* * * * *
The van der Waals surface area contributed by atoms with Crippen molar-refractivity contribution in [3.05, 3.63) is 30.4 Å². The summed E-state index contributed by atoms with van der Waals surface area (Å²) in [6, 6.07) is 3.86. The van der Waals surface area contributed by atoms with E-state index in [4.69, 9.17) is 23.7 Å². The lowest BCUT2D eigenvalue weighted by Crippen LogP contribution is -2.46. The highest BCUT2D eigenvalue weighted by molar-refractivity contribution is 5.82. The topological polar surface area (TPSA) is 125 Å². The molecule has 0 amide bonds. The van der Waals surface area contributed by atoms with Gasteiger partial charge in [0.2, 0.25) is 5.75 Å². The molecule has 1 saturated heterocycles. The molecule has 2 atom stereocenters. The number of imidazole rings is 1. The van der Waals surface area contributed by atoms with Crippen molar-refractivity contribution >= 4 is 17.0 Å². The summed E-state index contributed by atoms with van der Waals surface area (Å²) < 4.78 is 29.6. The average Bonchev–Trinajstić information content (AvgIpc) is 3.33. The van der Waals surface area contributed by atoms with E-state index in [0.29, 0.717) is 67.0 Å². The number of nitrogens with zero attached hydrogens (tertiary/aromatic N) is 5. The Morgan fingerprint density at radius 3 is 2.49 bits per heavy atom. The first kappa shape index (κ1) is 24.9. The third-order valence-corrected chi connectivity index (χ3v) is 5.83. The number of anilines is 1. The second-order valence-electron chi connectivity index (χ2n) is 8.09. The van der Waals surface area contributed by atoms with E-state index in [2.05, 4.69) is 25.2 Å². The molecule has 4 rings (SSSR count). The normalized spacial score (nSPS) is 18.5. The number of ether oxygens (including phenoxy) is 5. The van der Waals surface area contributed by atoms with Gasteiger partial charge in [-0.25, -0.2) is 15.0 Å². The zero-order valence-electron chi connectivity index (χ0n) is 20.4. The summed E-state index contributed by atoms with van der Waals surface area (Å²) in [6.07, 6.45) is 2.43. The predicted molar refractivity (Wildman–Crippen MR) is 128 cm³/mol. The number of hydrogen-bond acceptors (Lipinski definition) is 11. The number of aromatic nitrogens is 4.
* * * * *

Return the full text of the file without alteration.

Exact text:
The van der Waals surface area contributed by atoms with Crippen molar-refractivity contribution in [3.05, 3.63) is 30.4 Å². The summed E-state index contributed by atoms with van der Waals surface area (Å²) in [6, 6.07) is 3.86. The van der Waals surface area contributed by atoms with E-state index in [4.69, 9.17) is 23.7 Å². The lowest BCUT2D eigenvalue weighted by Crippen LogP contribution is -2.46. The highest BCUT2D eigenvalue weighted by molar-refractivity contribution is 5.82. The topological polar surface area (TPSA) is 125 Å². The molecule has 0 amide bonds. The van der Waals surface area contributed by atoms with Gasteiger partial charge in [0.2, 0.25) is 5.75 Å². The molecule has 1 saturated heterocycles. The molecule has 2 atom stereocenters. The number of imidazole rings is 1. The van der Waals surface area contributed by atoms with Crippen molar-refractivity contribution >= 4 is 17.0 Å². The summed E-state index contributed by atoms with van der Waals surface area (Å²) < 4.78 is 29.6. The average Bonchev–Trinajstić information content (AvgIpc) is 3.33. The van der Waals surface area contributed by atoms with E-state index in [0.29, 0.717) is 67.0 Å². The number of nitrogens with zero attached hydrogens (tertiary/aromatic N) is 5. The Morgan fingerprint density at radius 3 is 2.49 bits per heavy atom. The first kappa shape index (κ1) is 24.9. The third-order valence-corrected chi connectivity index (χ3v) is 5.83. The number of anilines is 1. The second-order valence-electron chi connectivity index (χ2n) is 8.09. The van der Waals surface area contributed by atoms with E-state index in [2.05, 4.69) is 25.2 Å². The molecule has 4 rings (SSSR count). The normalized spacial score (nSPS) is 18.5. The number of ether oxygens (including phenoxy) is 5. The van der Waals surface area contributed by atoms with Gasteiger partial charge in [-0.25, -0.2) is 15.0 Å². The zero-order valence-electron chi connectivity index (χ0n) is 20.4. The summed E-state index contributed by atoms with van der Waals surface area (Å²) in [6.07, 6.45) is 2.43. The predicted molar refractivity (Wildman–Crippen MR) is 128 cm³/mol. The number of hydrogen-bond acceptors (Lipinski definition) is 11. The number of aromatic nitrogens is 4.